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Topeka Obtaining a teacher's license in Kansas is about to get a lot easier for those who teach in particular areas, but they will also become more expensive under plans being considered by the Kansas State Board of Education.
During its regular monthly meeting this week, the board received a staff report recommending either a $12 or $15 increase across the board to obtain an initial license or renew an existing one.
That would bring the cost to either $57 or $60 for a new license, and to either $66 or $69 for a renewal.
The fees are intended to cover the cost of operating the department's teacher licensure and accreditation program, but state officials told the board this week that the current fee structure falls short of the actual cost by about $200,000 a year.
The board is expected to decide on a new fee structure at its June meeting.
But the other big question looming for prospective teachers is about who will be eligible for a license, and what sort of qualifications they those applicants must have.
For the past several months, the board had been discussing a plan to open the door for people with training and professional experience in certain technical fields, as well as special education, to teach in public school classes without having to go through a university-based teacher preparation program.
After months of preparation, however, the Kansas Legislature stepped in last month and passed a law that goes even further in some areas by opening the door to people with bachelor's degrees and work experience in the so-called STEM fields – science, technology, engineering and math.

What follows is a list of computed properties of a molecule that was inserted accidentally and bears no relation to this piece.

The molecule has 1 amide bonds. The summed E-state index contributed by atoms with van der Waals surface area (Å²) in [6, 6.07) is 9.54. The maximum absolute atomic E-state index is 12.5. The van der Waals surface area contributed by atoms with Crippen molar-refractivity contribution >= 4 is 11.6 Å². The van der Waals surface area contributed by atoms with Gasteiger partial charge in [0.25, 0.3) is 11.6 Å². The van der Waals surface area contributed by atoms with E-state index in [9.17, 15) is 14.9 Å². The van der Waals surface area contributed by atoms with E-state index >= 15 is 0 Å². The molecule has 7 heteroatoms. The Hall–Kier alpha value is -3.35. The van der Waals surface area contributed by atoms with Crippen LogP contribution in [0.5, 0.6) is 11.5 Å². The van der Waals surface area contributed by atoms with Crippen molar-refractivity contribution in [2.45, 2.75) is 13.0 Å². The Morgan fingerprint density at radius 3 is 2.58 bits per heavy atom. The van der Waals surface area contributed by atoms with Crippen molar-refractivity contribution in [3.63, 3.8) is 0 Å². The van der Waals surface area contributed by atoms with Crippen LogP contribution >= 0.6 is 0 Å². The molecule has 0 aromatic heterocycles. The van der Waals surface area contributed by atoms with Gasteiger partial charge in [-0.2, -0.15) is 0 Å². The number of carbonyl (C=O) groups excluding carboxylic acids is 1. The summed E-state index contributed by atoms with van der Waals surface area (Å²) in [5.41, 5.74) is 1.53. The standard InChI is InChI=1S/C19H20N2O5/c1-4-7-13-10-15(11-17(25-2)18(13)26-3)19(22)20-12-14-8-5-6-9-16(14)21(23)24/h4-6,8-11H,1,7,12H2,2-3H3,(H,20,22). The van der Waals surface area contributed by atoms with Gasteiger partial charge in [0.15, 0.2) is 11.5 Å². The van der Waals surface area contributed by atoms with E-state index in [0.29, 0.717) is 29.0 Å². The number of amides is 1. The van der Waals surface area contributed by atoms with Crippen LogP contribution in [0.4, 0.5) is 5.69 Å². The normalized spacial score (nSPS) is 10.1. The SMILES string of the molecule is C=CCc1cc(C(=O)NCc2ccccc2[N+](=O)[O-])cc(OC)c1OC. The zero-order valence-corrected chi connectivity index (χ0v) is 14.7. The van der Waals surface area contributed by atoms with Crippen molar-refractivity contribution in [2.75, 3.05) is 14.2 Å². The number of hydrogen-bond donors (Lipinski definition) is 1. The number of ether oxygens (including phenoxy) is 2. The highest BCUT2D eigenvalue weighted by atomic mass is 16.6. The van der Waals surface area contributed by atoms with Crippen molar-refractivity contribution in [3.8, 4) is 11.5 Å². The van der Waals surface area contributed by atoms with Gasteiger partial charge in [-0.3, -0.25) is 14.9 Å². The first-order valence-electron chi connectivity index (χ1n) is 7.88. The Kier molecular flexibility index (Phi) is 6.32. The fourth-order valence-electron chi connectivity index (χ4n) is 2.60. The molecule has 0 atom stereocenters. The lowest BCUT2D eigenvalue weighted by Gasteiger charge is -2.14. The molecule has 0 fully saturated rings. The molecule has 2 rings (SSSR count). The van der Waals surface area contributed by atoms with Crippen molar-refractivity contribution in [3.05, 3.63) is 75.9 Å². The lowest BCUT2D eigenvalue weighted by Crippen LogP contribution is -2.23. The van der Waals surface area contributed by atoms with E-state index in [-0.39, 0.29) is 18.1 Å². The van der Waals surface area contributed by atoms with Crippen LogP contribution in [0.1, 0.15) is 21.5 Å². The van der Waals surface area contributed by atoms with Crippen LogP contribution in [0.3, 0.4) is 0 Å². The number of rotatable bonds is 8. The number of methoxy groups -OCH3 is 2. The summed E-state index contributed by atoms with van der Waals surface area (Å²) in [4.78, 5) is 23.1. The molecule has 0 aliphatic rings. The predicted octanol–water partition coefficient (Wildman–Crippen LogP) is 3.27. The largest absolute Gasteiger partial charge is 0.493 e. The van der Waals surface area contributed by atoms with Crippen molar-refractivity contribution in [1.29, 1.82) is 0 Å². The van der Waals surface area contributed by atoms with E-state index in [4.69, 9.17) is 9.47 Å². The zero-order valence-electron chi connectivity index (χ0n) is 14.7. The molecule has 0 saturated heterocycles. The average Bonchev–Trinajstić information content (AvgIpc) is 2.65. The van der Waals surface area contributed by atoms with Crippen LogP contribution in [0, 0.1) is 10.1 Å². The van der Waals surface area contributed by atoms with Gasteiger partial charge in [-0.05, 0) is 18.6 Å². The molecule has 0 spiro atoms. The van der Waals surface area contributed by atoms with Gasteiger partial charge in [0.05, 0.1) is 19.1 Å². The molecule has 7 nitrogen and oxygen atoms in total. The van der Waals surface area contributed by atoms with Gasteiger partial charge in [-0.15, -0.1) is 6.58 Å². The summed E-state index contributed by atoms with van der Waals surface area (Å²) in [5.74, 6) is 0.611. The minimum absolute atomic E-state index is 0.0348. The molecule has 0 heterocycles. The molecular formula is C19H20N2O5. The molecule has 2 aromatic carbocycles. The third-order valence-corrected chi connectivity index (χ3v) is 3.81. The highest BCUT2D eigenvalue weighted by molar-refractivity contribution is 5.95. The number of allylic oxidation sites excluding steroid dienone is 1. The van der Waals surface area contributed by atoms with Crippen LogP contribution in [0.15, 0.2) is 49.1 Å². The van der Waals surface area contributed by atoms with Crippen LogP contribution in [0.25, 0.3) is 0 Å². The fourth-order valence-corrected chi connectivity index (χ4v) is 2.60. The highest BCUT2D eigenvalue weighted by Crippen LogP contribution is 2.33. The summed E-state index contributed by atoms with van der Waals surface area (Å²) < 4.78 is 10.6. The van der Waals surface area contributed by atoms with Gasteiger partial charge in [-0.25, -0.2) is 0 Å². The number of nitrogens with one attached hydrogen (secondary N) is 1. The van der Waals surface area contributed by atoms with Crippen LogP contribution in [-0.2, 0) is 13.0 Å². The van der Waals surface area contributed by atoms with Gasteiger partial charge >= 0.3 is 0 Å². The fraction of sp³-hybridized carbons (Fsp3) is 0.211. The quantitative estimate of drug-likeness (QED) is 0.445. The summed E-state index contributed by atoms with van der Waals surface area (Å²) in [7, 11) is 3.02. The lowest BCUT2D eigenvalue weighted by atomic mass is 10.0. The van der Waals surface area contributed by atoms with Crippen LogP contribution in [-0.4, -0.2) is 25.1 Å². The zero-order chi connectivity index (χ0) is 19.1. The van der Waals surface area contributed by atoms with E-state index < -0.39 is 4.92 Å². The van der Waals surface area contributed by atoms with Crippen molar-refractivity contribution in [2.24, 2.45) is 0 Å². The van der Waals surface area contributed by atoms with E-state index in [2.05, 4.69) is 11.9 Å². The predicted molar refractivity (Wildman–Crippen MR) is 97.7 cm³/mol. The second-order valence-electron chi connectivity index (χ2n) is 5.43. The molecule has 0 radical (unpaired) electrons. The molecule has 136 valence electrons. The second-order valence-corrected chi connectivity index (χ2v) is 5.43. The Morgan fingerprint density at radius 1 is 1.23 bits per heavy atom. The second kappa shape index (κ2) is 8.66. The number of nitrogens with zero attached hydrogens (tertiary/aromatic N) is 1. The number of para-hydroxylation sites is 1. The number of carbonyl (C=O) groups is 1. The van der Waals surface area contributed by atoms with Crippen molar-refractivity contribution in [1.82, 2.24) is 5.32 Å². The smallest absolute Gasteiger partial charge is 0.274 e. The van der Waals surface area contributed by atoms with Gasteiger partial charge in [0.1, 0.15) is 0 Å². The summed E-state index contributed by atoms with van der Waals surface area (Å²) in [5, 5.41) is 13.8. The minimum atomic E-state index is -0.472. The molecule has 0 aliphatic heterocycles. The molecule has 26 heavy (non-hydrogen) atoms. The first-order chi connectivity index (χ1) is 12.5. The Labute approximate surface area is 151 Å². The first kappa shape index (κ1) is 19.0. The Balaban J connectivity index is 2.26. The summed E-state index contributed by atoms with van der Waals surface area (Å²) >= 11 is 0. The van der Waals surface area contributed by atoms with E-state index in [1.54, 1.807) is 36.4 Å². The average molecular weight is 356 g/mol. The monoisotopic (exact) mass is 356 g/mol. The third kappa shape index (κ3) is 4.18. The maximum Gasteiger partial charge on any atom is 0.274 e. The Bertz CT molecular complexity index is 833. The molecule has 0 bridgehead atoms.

Under the law, which was part of the school finance bill that was meant to address a recent Kansas Supreme Court ruling, people will no longer need an education degree from a college or university to teach at the secondary level if they meet one of three criteria:
• They have a valid out-of-state license and pass the licensure tests required by the state board.
• They have at least a bachelor's degree and at least five years of related work experience in the area of science, technology, engineering or math.
• Or they hold an industry-recognized certificate in a technical profession and have at least five years of related work experience.
“The department was in middle of changing many of the licensing regulations anyway,” said Department of Education attorney Scott Gordon. “We were literally halfway through the process when the bill became law.”
Although the new law takes effect July 1, it also requires the state board to enact rules and regulations to implement them, a process that typically takes several months.
Meanwhile, state officials told the board Tuesday, news of the state's new law has already spread around the country, and school districts are already receiving applications from out-of-state teachers, and those with no teaching degree but professional work experience. And some districts are wondering which rules will go into effect, and when.
Lawrence school district officials said "are not seeing appreciably more out-of-state applicants than we normally do." They said 8.5 percent of current applicants list out-of-state addresses. And of 66 new hires to date, six have out-of-state addresses.
But Gordon said the department is hoping everything can be worked out by July 1.
The board voted Tuesday to submit its own proposed licensing changes for review by the Attorney General's Office and Department of Administration. And while those reviews are pending, Gordon said, the agency plans to draft another set of regulations reflecting the changes enacted by the Legislature.
Gordon said the hope is to have those changes enacted at least on a temporary basis by July 1, although the process of adopting permanent regulations could take longer.
But while those changes are pending, Gordon said, the agency advises local districts to be cautious about making hiring decisions.
“I always advise districts that they shouldn't hire anyone until they have a license in hand,” he said. “Sometimes you hire someone thinking they'll get a license, and then they don't. But we don't make hiring decisions. That's a risk of the local district.”